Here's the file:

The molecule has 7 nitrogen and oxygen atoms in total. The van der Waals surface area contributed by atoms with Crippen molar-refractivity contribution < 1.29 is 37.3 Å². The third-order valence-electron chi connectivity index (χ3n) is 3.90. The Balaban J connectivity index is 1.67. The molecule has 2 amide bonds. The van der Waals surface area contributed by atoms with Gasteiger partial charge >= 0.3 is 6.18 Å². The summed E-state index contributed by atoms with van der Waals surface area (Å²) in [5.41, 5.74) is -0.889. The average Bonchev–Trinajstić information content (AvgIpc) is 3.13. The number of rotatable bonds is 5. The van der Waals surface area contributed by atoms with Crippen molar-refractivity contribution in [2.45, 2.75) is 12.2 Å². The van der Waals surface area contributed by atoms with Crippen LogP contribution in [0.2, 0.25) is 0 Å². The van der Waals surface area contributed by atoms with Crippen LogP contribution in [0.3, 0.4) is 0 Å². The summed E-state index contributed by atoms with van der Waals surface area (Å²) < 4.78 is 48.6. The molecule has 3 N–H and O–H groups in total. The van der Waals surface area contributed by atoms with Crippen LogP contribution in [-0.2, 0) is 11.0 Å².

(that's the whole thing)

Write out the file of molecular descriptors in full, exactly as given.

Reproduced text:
The molecule has 7 nitrogen and oxygen atoms in total. The van der Waals surface area contributed by atoms with Crippen molar-refractivity contribution < 1.29 is 37.3 Å². The third-order valence-electron chi connectivity index (χ3n) is 3.90. The Balaban J connectivity index is 1.67. The molecule has 2 amide bonds. The van der Waals surface area contributed by atoms with Gasteiger partial charge >= 0.3 is 6.18 Å². The summed E-state index contributed by atoms with van der Waals surface area (Å²) in [5.41, 5.74) is -0.889. The average Bonchev–Trinajstić information content (AvgIpc) is 3.13. The number of rotatable bonds is 5. The van der Waals surface area contributed by atoms with Crippen molar-refractivity contribution in [2.45, 2.75) is 12.2 Å². The van der Waals surface area contributed by atoms with Crippen LogP contribution in [0.2, 0.25) is 0 Å². The van der Waals surface area contributed by atoms with Crippen LogP contribution in [0.3, 0.4) is 0 Å². The summed E-state index contributed by atoms with van der Waals surface area (Å²) < 4.78 is 48.6. The molecule has 3 N–H and O–H groups in total. The van der Waals surface area contributed by atoms with Crippen LogP contribution in [-0.2, 0) is 11.0 Å².